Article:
Yesterday was Pi Day, and to celebrate the yearly occasion, you no doubt tried your hardest to recite Pi to as many decimal places as you could. Of course, most of us probably couldn't get past the first few decimal places, but there was one person who could, thanks to a set of computers powered by a handful of NVIDIA graphics cards.
Santa Clara University researcher Ed Karrels ended up breaking the world record for computing digits of Pi to eight quadrillion places to the right of the decimal point. Karrels used graphics cards to do the work rather than CPUs, and he spread the work across three different computers: one with four NVIDIA GTX 690 cards, one with two NVIDIA GTX 680 cards, and 24 computers at the Santa Clara University Design Center with one NVIDIA GTX 570 card each.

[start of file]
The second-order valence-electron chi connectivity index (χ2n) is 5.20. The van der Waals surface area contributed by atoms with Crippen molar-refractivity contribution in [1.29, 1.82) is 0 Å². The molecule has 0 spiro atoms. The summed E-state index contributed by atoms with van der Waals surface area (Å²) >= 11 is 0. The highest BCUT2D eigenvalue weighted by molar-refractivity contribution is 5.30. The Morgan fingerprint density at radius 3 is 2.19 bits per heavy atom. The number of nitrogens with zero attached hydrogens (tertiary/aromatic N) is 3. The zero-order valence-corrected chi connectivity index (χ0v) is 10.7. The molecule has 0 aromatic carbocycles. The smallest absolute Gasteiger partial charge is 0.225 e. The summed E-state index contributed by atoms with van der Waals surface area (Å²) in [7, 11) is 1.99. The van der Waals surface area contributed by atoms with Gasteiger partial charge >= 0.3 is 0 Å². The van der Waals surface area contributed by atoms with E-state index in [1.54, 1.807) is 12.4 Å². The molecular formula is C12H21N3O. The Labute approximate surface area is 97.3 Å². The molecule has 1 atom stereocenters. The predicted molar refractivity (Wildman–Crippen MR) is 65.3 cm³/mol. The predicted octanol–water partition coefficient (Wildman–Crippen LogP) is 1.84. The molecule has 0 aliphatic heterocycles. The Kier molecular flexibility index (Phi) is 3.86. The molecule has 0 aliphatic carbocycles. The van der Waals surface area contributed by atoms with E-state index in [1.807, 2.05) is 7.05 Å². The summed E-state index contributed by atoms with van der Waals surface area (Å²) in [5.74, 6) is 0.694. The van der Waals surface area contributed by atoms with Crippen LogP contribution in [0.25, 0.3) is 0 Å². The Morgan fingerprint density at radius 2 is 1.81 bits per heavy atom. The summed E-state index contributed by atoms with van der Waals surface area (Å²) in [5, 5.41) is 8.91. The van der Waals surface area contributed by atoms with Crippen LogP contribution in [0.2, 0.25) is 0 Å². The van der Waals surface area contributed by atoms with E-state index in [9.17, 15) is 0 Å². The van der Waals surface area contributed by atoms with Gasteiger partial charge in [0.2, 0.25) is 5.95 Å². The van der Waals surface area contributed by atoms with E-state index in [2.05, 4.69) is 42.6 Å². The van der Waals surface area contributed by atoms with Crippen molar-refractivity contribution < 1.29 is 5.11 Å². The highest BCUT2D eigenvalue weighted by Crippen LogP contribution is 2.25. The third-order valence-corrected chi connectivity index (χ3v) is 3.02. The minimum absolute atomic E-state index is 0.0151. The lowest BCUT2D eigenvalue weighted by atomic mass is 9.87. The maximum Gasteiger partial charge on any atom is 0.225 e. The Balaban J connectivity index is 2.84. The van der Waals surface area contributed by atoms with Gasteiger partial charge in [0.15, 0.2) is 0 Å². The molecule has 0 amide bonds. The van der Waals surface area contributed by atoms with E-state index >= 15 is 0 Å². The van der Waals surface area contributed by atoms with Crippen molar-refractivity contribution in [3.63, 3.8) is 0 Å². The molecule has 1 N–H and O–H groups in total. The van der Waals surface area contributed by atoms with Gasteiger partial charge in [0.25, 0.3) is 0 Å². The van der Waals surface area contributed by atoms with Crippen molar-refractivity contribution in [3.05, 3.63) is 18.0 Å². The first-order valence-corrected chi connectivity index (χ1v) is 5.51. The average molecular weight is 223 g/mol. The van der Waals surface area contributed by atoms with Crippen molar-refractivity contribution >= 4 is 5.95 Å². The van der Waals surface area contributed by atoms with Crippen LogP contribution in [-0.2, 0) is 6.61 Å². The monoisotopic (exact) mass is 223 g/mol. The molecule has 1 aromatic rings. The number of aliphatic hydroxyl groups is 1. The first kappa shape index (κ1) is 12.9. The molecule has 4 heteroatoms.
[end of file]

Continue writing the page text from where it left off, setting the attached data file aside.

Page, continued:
The calculation took 35 days to complete, from December 19 to January 22, beating out the previous held by a team at Yahoo, who used 1,000 CPU-only computers, which took 23 days to compute Pi to two-quadrillion places, just a quarter of what Karrels's setup achieved. After the 35-day run, Karrels conducted a second run to double-check the math, which took just 26 days using newer versions of his programming tools.
Karrels will speak at the GPU Technology Conference in San Jose, California next Tuesday, where he’ll be explaining the math behind the Pi calculation achievement, as well as the programming tricks he used, as well as the logistics of conducting supercomputing tasks on a budget.